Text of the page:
GL: You have recently done a show about digital weaving. It was focussed on possible similarities between craftsmanship working with textile and the “weaving” of websites. The analogy between writing code, linking documents and the computer as a loom is a whole history in itself. What is your strategy here? Is it your purpose to unveil broader cultural patterns, thereby tempering the expectations of the New which still surrounds the computer?
KM: While outmoded technologically and conceptually, the crafts have an active role to play in contemporary arguments. It is not just a matter of advancing crafts into the digital age, but of keeping our feet on the ground as the kite flies higher and higher. Crafts offer an uncanny “shock of the old” to counter the saturation “schlock of the new”. Similarly, tribal systems such as Albania’s challenge the increasingly abstract cultures of the west.
Now to weaving, I’m not so much interested in the similarities between making tapestries and building the Internet. Weaving is “women’s business” – immediate, tactile, communal and expressive. The Internet is “men’s business” – diffuse, abstract, individual and utilitarian. The weaving metaphor is a bridge that enables travel between the two worlds. The results are live discussions where men and women explain each other’s practice. In Adelaide (www.craftvic.asn.au/loom), we included a string theorist into the conversation, which is even more abstract than the Internet. What emerges is not a common understanding, but a live encounter-maybe a dialectic, but without the synthesis (further, you could say male and female is the warp and weft, crossing but never joining, but that shows how entangling the weaving metaphor can become).
GL: New media arts in Australia has turned out to become a very specific, not to say narrow discourse. You also work in other arts fields and curate shows in the “contemporary arts” sector. Could you give us an ethnographic view on how this particular set of ideas and arts practice has come into being? Where does, for example, the fascination with hardcore science and biotech in particular come from?
KM: Where I live, the public face of new media was constructed at the end of the 20th century by a specific state government agenda to catch the next wave of economic growth (Alan Stockdale was both state treasurer and inaugural minister for multimedia). While previous state governments sponsored arts that counterbalanced the mainstream, the Jeff Kennett agenda was to support whatever could be labelled as “contemporary”. Celebration of the techno-simulacrum became government policy. This peaked with the election campaign based on jeff.com.au site, which included a Grand Prix shockwave for potential young male voters to take a spin (it still exists as www.jeff.com.au, but has been made-over to the new crew).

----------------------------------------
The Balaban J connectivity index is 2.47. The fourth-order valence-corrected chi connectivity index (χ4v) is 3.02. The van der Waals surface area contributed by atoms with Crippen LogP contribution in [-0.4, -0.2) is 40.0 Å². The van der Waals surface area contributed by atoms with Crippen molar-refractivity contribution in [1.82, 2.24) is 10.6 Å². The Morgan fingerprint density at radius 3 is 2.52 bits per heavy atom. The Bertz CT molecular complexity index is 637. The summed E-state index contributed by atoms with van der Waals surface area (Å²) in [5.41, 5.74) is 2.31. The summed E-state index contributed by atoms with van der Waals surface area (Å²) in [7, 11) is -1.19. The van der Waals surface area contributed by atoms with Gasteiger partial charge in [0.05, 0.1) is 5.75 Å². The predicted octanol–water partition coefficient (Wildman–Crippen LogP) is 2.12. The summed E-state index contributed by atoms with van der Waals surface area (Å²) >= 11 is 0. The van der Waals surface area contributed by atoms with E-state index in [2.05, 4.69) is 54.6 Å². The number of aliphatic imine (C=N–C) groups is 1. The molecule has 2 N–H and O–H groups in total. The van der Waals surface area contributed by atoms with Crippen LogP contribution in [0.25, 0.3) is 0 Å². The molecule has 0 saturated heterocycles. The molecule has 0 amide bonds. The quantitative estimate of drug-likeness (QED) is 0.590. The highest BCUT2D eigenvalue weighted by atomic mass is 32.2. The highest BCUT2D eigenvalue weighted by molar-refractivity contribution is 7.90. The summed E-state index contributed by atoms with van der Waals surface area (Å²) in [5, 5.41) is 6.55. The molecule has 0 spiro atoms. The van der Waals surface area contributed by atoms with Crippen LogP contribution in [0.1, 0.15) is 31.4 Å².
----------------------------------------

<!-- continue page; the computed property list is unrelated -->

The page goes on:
What I’ve tried to do over the years is bring new media into the same critical discussions that include other visual arts. In Binary Code (www.kitezh.com/bc) we tried to get art critics and new media persons talking to each other. The result was mutual indifference. In two CD-ROM shows, Bug (www.kitezh.com/bug) and Chip (www.kitezh.com/chip) we tried to find a non-technological thematic-insects and psychoanalysis-for the small screen. The fear is that new media succeeds as a form of technological evolution, but fails as a medium for expressing anything of the world outside itself. These shows heralded works that succeed in conveying something beyond the medium, but I’m still worried.
More broadly, I’m interested in shifting the art-craft debate into the newly wired contemporary gallery. Video and photography have displaced painting from the contemporary art space. Painting now shares more in common with ceramics and weaving than it does with screen art. Whereas before, the critical difference was between 2D and 3D, today it seems whether the work is inside or outside the screen. Getting the screen to relate to the outside world can be an inspiring challenge. One of the thrills of the Museum of Sydney design was the way it combined ethereal Pepper’s ghost effects of video floating on glass with the hard-core physical substance of chains and milestones. Rather than an escape from the wet world, digitisation seems a useful detour on the road back to the world of flesh. As photography migrates to the screen, the darkroom finds a new meaning (www.craftvic.asn.au/darkroom). As the world becomes more densely wired, the realm of offline becomes more significant (www.kitezh.com/offline).
GL: You are working part-time at Craft Victoria Gallery where you did a show called ‘Instrumental’. The centre mainly focuses on such things as glass, wood, building violins, jewellery and textile. How does the computer fit into this world? Could computers been seen as instruments? They are usually portrayed as tools, isn’t it?
KM: I find the contrast between “bench” and the “screen” particularly useful. The bench is a horizontal surface, on which objects can be handled and worked. Put objects on a screen and they fall off! This stupid difference actually bears further thought. The floating world behind the screen provides a perspective for understanding the mysteries of the bench-making a smooth edge, finding the grain of the wood, throwing a pot, turning a tree into a violin. Things fall into place using the gravity of the bench.